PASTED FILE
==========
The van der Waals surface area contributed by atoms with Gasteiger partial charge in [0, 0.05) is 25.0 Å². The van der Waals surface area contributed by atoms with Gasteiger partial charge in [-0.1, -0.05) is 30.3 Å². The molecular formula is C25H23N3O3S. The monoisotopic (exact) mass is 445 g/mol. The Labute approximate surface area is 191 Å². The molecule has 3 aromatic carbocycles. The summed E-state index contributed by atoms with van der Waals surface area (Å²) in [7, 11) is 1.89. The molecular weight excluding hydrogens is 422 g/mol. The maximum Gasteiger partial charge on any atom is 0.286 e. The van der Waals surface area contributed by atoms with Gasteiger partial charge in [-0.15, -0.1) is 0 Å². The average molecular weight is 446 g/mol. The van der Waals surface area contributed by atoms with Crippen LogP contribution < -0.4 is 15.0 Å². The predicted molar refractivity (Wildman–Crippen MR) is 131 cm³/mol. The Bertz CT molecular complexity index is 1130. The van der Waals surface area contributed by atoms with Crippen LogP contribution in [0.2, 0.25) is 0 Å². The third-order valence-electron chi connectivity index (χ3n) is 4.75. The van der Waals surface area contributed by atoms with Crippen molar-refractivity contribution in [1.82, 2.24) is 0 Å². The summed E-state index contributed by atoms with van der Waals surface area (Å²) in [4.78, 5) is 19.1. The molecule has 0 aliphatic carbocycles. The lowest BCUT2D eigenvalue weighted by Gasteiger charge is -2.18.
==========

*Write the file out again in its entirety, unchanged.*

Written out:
The van der Waals surface area contributed by atoms with Gasteiger partial charge in [0, 0.05) is 25.0 Å². The van der Waals surface area contributed by atoms with Gasteiger partial charge in [-0.1, -0.05) is 30.3 Å². The molecular formula is C25H23N3O3S. The monoisotopic (exact) mass is 445 g/mol. The Labute approximate surface area is 191 Å². The molecule has 3 aromatic carbocycles. The summed E-state index contributed by atoms with van der Waals surface area (Å²) in [7, 11) is 1.89. The molecular weight excluding hydrogens is 422 g/mol. The maximum Gasteiger partial charge on any atom is 0.286 e. The van der Waals surface area contributed by atoms with Gasteiger partial charge in [-0.15, -0.1) is 0 Å². The average molecular weight is 446 g/mol. The van der Waals surface area contributed by atoms with Crippen LogP contribution < -0.4 is 15.0 Å². The predicted molar refractivity (Wildman–Crippen MR) is 131 cm³/mol. The Bertz CT molecular complexity index is 1130. The van der Waals surface area contributed by atoms with Crippen LogP contribution in [0.2, 0.25) is 0 Å². The third-order valence-electron chi connectivity index (χ3n) is 4.75. The van der Waals surface area contributed by atoms with Crippen molar-refractivity contribution in [1.82, 2.24) is 0 Å². The summed E-state index contributed by atoms with van der Waals surface area (Å²) in [4.78, 5) is 19.1. The molecule has 0 aliphatic carbocycles. The lowest BCUT2D eigenvalue weighted by Gasteiger charge is -2.18.